Prevention & Treatment

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PLEASE NOTE: We are not medical professionals! What we present here is the best information we have at this time based on our research and consultation with others who do have medical training. Use this information at your own risk, and remember that all rope bondage is dangerous and carries the risk of injury. You should research this information for yourself. We also recommend First Aid and CPR training as an additional safeguard. Finally, if you are injured, our best advice is to seek medical treatment from a qualified facility.

Below are the most common rope-related issues and injuries that we’ve encountered through our work with others. While rope bottoms may be more at risk for most of these injuries, rope tops may also be susceptible. And either way, tops should feel the weight of responsibility when they tie, knowing that they may be part of causing these injuries to others.


Rope Marks / Petechial Hemorrhaging

While not a serious “injury,” you should know before being tied that you will likely have rope marks that can last from an hour or so to over a day. In addition, petechiae can result from the rope pinching the skin, and those marks can last for a week or more.

Prevention: Rope marks are usually unavoidable (unless there is very little tension on the ropes), but petechiae can sometimes be avoided by running a finger under the bands to settle the ropes and remove any small gaps in the bands that might pinch the skin.

Treatment: There’s no real “treatment” other than time … and maybe some moisturizer, witch hazel, or arnica cream.


Rope Burn

If the rope is moved too quickly over skin, it can cause rope burn. Severe rope burn may even break the skin. This can happen to rope tops and bottoms.

Prevention: To help avoid this type of injury, pull the rope slowly when it’s lying against the skin, don’t let the rope get caught in places where the skin folds on itself (elbows, knees, arm against body, etc.), and hold the rope out and away from the skin when possible if moving quickly. Also be careful when moving the body in rope, particularly rope that is tied to something else, that the rope is pulled and dragged across the skin.

Treatment:

  • Clean the wound and wrap with gauze if the skin is broken; otherwise, leave open if possible
  • Apply cool water or ice to help with pain
  • Use a topical ointment if the skin is broken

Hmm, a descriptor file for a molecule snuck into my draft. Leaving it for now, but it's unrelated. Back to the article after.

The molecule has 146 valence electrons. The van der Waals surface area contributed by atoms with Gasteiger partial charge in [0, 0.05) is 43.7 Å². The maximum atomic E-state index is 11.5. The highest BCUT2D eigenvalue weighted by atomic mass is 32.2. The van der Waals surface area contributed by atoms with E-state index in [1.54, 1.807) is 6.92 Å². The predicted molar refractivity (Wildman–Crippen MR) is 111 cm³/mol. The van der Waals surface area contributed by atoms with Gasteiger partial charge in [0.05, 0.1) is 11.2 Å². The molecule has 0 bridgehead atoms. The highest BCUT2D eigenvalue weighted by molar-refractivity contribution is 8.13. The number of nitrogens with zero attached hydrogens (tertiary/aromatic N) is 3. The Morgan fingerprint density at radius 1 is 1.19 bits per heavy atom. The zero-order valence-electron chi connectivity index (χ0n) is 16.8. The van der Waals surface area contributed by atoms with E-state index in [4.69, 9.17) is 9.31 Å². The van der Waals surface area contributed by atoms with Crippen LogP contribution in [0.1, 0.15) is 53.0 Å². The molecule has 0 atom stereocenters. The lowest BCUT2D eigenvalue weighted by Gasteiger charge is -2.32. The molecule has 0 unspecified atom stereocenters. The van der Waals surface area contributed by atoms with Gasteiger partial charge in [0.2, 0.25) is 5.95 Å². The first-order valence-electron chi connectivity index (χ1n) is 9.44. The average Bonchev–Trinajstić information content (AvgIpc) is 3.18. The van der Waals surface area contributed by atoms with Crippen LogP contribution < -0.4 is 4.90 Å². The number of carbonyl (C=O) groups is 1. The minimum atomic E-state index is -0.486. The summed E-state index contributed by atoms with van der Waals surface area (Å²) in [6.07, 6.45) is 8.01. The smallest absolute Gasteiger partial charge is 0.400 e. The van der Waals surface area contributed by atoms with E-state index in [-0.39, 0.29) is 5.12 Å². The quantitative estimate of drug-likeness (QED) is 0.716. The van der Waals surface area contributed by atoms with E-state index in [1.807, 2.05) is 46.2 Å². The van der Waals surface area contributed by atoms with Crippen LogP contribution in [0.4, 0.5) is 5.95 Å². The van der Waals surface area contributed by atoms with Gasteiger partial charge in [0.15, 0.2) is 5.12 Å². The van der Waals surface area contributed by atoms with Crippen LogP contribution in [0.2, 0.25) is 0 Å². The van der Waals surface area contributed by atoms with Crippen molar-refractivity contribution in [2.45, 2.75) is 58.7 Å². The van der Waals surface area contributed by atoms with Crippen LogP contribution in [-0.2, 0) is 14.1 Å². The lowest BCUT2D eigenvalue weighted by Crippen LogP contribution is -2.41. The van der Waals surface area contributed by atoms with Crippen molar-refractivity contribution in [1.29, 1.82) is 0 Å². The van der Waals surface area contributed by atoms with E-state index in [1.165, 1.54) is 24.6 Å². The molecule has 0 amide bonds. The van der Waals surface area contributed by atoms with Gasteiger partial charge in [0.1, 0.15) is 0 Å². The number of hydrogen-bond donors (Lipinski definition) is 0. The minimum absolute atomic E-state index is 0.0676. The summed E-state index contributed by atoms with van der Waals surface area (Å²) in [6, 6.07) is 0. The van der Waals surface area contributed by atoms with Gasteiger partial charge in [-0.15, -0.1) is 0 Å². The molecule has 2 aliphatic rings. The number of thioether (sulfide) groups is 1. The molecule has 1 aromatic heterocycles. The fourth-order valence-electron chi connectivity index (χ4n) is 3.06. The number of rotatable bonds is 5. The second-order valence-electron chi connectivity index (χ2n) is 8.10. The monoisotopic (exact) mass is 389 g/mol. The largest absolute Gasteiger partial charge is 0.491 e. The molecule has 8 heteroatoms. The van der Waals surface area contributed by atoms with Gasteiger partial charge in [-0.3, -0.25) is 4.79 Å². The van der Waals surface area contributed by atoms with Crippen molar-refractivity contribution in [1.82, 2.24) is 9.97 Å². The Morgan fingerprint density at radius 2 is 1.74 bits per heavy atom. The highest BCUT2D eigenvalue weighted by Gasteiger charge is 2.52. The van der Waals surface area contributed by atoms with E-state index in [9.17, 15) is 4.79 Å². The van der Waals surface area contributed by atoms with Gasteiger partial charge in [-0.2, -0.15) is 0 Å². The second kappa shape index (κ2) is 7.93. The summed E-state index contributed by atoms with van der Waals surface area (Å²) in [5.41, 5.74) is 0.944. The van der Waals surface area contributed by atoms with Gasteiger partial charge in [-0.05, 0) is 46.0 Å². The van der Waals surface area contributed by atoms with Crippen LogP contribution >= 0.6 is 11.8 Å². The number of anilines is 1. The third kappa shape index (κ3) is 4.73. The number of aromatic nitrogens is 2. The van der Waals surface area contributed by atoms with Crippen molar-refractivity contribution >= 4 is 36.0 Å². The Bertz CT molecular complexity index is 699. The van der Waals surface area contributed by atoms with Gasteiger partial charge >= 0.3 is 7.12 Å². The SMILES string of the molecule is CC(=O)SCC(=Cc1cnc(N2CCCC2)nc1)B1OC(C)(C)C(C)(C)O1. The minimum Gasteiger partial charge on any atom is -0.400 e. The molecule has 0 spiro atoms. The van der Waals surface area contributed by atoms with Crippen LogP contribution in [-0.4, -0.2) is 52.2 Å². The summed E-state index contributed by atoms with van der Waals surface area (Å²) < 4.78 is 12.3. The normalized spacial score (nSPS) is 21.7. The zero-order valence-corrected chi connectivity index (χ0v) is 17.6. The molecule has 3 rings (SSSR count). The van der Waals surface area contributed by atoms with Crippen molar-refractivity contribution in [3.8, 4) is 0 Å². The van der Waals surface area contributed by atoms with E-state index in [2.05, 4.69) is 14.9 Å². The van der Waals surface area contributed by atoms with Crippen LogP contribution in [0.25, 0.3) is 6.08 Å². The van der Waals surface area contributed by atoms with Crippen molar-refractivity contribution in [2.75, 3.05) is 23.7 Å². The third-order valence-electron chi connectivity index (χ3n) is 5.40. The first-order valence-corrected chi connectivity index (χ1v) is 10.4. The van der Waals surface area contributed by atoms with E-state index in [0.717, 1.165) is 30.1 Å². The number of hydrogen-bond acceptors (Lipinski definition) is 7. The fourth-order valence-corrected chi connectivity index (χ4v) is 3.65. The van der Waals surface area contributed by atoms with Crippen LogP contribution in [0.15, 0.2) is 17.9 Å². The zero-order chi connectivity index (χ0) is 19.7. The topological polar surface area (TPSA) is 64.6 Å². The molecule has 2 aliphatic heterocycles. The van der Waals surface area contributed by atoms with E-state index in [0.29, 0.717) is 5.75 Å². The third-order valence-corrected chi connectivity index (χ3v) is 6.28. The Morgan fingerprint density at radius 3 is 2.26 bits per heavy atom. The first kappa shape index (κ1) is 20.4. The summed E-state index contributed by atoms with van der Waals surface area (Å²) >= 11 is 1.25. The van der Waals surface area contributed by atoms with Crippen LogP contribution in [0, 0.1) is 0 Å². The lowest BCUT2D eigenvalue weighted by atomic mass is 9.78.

• Witch hazel or arnica cream may help with healing if the skin is unbroken

Bruising / Hematoma

Sometimes, rope can cause bruising or a hematoma (though this is not as common as rope marks and rope burn). While these aren’t pretty to look at and can be moderately painful for a few days, they are typically not a major concern and should fade and heal on their own within a week. (If they do not, or seem to get worse over time, consult a medical professional.)

Prevention: Slow control loading of the ropes can help prevent this. Sudden pulls or stops using rope, or allowing the majority of a person’s weight to hand on only a few lines of rope, are the most likely way to cause bruising with rope.

Treatment: RICE and monitoring

  • R = Rest the muscle/limb
  • I = Ice can help reduce swelling and relieve pain (10-15 minutes/hour; indirect)
  • C = Compression (lightly, with a loosely-wrapped elastic bandage) may help
  • E = Elevate the affected area above heart level
  • Non-steroidal anti-inflammatory drugs (NSAIDs), such as ibuprofen, may help with pain (ask about adverse reactions)
  • Witch hazel or arnica cream may help with healing
  • See a doctor as soon as possible if you have significant swelling and discoloration or intense pain, or if the injury has not faded or is still sensitive after two weeks.

Muscle, Joint, Tendon, Ligament Stress / Damage

In many forms of rope bondage, the body is moved and contorted in ways that aren’t typical, and this can cause injuries to muscles, tendons, and joints. In addition, certain positions or contorting movements can result in injuries that may or may not manifest right away. For example, a tie that twists the body might quickly result in back and knee pain, while a hogtie might feel fine during the scene, but afterwards, result in back pain. Be mindful of these concerns as you tie or are being tied.